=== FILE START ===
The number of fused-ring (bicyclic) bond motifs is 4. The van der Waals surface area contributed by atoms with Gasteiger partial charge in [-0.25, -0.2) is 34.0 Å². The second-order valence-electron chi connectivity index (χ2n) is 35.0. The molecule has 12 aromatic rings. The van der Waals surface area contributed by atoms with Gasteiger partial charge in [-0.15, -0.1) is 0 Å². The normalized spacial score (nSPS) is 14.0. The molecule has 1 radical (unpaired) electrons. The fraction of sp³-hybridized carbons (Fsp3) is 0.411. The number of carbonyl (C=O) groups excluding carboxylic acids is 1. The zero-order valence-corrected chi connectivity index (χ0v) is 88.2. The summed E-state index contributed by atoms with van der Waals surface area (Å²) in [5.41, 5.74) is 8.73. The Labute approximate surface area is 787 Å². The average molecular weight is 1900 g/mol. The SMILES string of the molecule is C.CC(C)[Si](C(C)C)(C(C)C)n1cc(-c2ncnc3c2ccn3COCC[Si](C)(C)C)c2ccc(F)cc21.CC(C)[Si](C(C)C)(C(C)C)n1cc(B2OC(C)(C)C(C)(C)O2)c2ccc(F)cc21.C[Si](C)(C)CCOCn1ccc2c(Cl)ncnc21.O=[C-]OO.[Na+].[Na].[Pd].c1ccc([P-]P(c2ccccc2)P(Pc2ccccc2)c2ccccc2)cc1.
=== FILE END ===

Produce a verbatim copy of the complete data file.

The number of fused-ring (bicyclic) bond motifs is 4. The van der Waals surface area contributed by atoms with Gasteiger partial charge in [-0.25, -0.2) is 34.0 Å². The second-order valence-electron chi connectivity index (χ2n) is 35.0. The molecule has 12 aromatic rings. The van der Waals surface area contributed by atoms with Gasteiger partial charge in [-0.15, -0.1) is 0 Å². The normalized spacial score (nSPS) is 14.0. The molecule has 1 radical (unpaired) electrons. The fraction of sp³-hybridized carbons (Fsp3) is 0.411. The number of carbonyl (C=O) groups excluding carboxylic acids is 1. The zero-order valence-corrected chi connectivity index (χ0v) is 88.2. The summed E-state index contributed by atoms with van der Waals surface area (Å²) in [5.41, 5.74) is 8.73. The Labute approximate surface area is 787 Å². The average molecular weight is 1900 g/mol. The SMILES string of the molecule is C.CC(C)[Si](C(C)C)(C(C)C)n1cc(-c2ncnc3c2ccn3COCC[Si](C)(C)C)c2ccc(F)cc21.CC(C)[Si](C(C)C)(C(C)C)n1cc(B2OC(C)(C)C(C)(C)O2)c2ccc(F)cc21.C[Si](C)(C)CCOCn1ccc2c(Cl)ncnc21.O=[C-]OO.[Na+].[Na].[Pd].c1ccc([P-]P(c2ccccc2)P(Pc2ccccc2)c2ccccc2)cc1.